Special operations selection courses are designed to weed people out.
In the Navy, the screening test to just qualify for these courses has about a 90 percent failure rate.
From there, anywhere between 60 to 90 percent of candidates don’t make it through the course itself.
Those who do make it, more than anything else, display the ability to just keep going through a painfully discouraging process.
They face a daily onslaught of being pushed to their limits: hypothermia, hypoxia, hypoglycemia, and sand-in-your-everything.
Yet some persevere and ultimately graduate.
How do you stay motivated through something that’s devised to make you feel terrible, day after day?
The answer is more complex than you might imagine.
Contrary to what most people think, accomplishing big-picture dreams has very little to do with feeling motivated from moment to moment.
And it has even less to do with being good at something from the start.
This is true whether you’re trying to get through a grueling selection course, a fat loss journey, a career change, or a marathon training plan.
My story is a prime example.
Right after graduating high school in small-town South Dakota, I joined the Navy.
I volunteered for a Special Operations unit. But when I left for boot camp, I didn’t know how to swim. As you can imagine, swimming is a pretty important skill in Naval Special Operations.
My odds of success were near zero.
I learned to swim by taking the screening test, failing it, and going to an hour of stroke development to practice. I passed that test by seven seconds on my third and final attempt.
Then began two and half years of suffering.
I spent 16 months in preparatory training, and was two weeks from graduating my first Special Warfare Combatant Crewmember (SWCC) selection course when I failed a timed swim. Because I was so far along, I was given the option of repeating the entire course.
But before starting over, I spent four months in a BUD/S (Basic Underwater Demolition/SEAL) development program. Then I went through SWCC selection again. This time, I graduated.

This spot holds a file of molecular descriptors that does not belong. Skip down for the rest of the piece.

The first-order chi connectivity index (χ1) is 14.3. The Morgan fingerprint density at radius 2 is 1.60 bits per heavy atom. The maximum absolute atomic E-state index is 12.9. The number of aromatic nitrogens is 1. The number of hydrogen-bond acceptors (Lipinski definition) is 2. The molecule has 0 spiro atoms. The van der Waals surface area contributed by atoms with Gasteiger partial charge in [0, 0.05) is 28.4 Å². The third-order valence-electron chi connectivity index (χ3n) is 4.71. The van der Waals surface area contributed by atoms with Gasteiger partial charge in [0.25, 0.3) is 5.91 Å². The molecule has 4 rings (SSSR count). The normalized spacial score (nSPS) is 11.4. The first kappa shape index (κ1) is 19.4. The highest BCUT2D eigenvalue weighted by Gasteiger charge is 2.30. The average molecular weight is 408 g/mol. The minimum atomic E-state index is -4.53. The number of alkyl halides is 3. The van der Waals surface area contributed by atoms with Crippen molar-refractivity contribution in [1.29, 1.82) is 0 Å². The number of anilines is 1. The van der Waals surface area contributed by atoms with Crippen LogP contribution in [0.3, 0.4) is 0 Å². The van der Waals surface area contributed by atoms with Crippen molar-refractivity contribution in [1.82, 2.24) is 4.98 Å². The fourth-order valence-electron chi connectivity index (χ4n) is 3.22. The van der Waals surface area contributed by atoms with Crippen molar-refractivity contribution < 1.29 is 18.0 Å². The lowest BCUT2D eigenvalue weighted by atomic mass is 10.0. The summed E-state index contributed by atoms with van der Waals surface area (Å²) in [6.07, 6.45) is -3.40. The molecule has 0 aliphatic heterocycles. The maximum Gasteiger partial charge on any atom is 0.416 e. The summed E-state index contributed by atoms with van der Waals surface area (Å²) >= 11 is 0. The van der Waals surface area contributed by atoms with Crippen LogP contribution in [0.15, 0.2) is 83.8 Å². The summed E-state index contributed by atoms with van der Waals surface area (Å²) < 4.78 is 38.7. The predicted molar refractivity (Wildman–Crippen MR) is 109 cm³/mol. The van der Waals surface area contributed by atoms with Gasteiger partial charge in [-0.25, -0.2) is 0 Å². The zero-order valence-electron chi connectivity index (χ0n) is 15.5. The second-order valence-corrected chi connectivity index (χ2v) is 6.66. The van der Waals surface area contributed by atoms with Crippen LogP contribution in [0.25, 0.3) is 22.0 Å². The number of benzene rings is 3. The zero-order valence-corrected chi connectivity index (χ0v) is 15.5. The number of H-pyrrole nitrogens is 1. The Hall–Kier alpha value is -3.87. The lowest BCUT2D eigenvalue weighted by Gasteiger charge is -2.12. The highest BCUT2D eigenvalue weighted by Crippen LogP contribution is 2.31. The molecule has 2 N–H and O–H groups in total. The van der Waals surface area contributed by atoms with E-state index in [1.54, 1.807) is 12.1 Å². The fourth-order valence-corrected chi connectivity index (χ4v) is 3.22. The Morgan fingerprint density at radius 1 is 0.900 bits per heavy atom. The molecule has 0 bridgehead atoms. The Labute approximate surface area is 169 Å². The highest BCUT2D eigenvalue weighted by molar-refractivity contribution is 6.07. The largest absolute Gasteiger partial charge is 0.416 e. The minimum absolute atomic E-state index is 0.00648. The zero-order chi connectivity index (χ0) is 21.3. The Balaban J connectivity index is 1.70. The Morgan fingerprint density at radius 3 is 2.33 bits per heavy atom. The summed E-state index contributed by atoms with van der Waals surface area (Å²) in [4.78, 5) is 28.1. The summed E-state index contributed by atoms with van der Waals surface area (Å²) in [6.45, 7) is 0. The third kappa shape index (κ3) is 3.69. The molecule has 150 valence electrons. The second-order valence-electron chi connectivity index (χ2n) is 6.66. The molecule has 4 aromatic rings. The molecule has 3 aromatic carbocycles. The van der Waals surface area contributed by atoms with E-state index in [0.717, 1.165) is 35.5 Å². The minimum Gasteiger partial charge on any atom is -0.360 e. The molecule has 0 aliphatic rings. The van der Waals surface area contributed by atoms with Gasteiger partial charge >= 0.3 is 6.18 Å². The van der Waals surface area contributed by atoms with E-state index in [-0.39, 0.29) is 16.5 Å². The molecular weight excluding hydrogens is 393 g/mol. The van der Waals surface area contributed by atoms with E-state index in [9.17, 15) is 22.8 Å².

Along the way, I watched thousands of people—nearly all better swimmers than me—fail out or quit. During this process, I learned the characteristics that help someone succeed. (I also learned the factors that lead to failure.)
What I discovered surprised me: Initial talent was only a small piece of the picture. And physical fitness? It was only one of many factors.
The best athletes often quit early and reliably.
As it turns out, where you start is far less important than where you’re willing to go.
One of the main differences between those who succeeded and those who didn’t was the word “yet.”
“I’m not strong enough. Yet.”
“I don’t know how to do this. Yet.”
“I can’t handle this. Yet.”
Like everyone else in the program, the people who graduated struggled plenty, suffered setbacks, and had bad days. But the difference maker? They were also the ones who managed to consistently do a difficult, discouraging thing for a long time in order to finally reach a long-term goal.
Which then leads us to ask, How?
Here’s the secret:
It wasn’t motivation that got them there.
Motivation is what gets you started. Almost everything after that is just doing what needs to be done in the moment… until you eventually get where you want to be.
Motivation may return at some point—but it’s never guaranteed.
7 ways to keep moving forward when you don’t feel motivated.
Doing the right thing when the right thing is hard isn’t limited to the tiny, bizarre world of special operations. It’s a universal concept.
A new parent getting out of bed at 3 a.m. to soothe a screaming baby for the fifth night in a row isn’t enthusiastic about it.
The entrepreneur spending their Friday night combing through bank statements and receipts isn’t madly in love with do-it-yourself accounting.
The athlete putting in 5 a.m. workouts doesn’t hate warm blankets and sleep.
But if not motivation, then what helps people do the hard stuff?
People who consistently do the hard thing have several core ideals and practices in common. Here’s how you can adopt them yourself.